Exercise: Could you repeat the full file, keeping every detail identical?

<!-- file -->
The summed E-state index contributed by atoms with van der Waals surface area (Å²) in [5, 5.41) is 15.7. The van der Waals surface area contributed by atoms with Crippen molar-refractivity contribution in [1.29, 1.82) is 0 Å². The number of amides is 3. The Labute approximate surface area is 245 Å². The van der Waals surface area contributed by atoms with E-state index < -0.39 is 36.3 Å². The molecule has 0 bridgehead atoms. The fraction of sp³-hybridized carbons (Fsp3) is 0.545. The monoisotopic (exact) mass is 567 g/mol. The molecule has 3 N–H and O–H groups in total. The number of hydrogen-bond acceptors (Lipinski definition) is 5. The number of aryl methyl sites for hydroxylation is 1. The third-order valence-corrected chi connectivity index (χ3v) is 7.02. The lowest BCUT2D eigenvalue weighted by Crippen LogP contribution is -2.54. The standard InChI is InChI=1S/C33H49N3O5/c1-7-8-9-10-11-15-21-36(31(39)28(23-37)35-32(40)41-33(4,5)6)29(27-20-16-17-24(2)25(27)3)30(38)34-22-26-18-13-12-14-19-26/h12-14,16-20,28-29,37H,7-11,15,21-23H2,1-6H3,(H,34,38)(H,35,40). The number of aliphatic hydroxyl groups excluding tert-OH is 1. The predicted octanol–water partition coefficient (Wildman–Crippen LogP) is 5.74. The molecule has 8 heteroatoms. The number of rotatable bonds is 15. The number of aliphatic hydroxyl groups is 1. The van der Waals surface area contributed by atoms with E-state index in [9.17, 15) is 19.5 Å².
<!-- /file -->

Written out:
The summed E-state index contributed by atoms with van der Waals surface area (Å²) in [5, 5.41) is 15.7. The van der Waals surface area contributed by atoms with Crippen molar-refractivity contribution in [1.29, 1.82) is 0 Å². The number of amides is 3. The Labute approximate surface area is 245 Å². The van der Waals surface area contributed by atoms with E-state index < -0.39 is 36.3 Å². The molecule has 0 bridgehead atoms. The fraction of sp³-hybridized carbons (Fsp3) is 0.545. The monoisotopic (exact) mass is 567 g/mol. The molecule has 3 N–H and O–H groups in total. The number of hydrogen-bond acceptors (Lipinski definition) is 5. The number of aryl methyl sites for hydroxylation is 1. The third-order valence-corrected chi connectivity index (χ3v) is 7.02. The lowest BCUT2D eigenvalue weighted by Crippen LogP contribution is -2.54. The standard InChI is InChI=1S/C33H49N3O5/c1-7-8-9-10-11-15-21-36(31(39)28(23-37)35-32(40)41-33(4,5)6)29(27-20-16-17-24(2)25(27)3)30(38)34-22-26-18-13-12-14-19-26/h12-14,16-20,28-29,37H,7-11,15,21-23H2,1-6H3,(H,34,38)(H,35,40). The number of aliphatic hydroxyl groups excluding tert-OH is 1. The predicted octanol–water partition coefficient (Wildman–Crippen LogP) is 5.74. The molecule has 8 heteroatoms. The number of rotatable bonds is 15. The number of aliphatic hydroxyl groups is 1. The van der Waals surface area contributed by atoms with E-state index in [9.17, 15) is 19.5 Å².